4. ^ Webb GJ, Smith K, Thursby-Pelham F, Smith T, Stroud MA, Da Silva AN (2011). "Complications of emergency refeeding in anorexia nervosa: case series and review". Acute Medicine. 10 (2): 69–76. PMID 22041604.
  5. ^ "Nutrition support in adults: oral nutrition support, enteral tube feeding and parenteral nutrition. Full guideline [NICE. Clinical guideline CG32]". National Institute for Clinical Excellence. 2006–2014. Retrieved April 26, 2017.
  6. ^ Schnitker MA, Mattman PE, Bliss TL (1951). "A clinical study of malnutrition in Japanese prisoners of war". Annals of Internal Medicine. 35 (1): 69–96. doi:10.7326/0003-4819-35-1-69. PMID 14847450.
  7. ^ Burger, GCE; BSandstead, HR; Drummond, J (1945). "Starvation in Western Holland: 1945". Lancet. 246 (6366): 282–83. doi:10.1016/s0140-6736(45)90738-0.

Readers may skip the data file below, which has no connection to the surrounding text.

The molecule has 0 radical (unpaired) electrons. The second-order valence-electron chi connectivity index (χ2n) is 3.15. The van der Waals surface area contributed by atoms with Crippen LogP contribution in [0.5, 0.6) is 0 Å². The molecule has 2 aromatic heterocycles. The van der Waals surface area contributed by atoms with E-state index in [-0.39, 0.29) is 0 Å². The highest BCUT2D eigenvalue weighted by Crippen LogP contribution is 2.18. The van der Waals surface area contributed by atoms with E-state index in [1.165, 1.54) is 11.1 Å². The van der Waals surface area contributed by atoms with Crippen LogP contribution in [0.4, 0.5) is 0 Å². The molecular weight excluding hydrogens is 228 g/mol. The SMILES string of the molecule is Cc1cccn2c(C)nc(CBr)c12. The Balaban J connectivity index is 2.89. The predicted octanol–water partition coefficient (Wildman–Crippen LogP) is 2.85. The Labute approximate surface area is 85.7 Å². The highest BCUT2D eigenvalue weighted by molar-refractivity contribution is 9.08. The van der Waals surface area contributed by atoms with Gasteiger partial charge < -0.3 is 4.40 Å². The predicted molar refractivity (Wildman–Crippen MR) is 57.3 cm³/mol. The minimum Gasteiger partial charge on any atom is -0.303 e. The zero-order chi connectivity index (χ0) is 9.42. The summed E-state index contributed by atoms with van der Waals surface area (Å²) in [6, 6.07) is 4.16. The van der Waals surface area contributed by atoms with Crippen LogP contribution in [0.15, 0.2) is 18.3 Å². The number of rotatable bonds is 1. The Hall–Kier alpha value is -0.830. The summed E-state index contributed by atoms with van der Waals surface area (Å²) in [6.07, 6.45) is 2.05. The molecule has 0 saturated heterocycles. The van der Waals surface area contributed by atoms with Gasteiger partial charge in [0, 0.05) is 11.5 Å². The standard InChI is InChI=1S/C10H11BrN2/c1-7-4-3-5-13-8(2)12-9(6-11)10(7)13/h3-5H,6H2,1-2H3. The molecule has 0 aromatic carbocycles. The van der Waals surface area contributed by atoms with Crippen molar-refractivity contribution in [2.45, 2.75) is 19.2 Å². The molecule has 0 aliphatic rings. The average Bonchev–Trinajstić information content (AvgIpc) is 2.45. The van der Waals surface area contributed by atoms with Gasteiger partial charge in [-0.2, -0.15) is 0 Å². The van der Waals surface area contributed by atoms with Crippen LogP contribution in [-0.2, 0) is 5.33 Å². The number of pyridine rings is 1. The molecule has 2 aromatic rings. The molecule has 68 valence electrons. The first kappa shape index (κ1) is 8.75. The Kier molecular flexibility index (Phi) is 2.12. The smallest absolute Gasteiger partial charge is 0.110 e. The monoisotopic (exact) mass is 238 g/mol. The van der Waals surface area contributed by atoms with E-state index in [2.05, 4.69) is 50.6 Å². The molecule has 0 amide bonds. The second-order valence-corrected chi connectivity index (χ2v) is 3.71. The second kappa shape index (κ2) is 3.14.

8. ^ Many of these deaths were due to dysentery, typhoid and other diseases but this was largely amongst the civilian evacuees from Poland. Clear eyewitness reports identify eating too much as a cause.
  9. ^ The Wars of the Jews by Flavius Josephus. October 2001. p. book V, chapter XIII, paragraph 4. Retrieved 2018-05-22.
  10. ^ Hippocrates of Kos. De Carnibus. 5th century BCE.


External links[edit]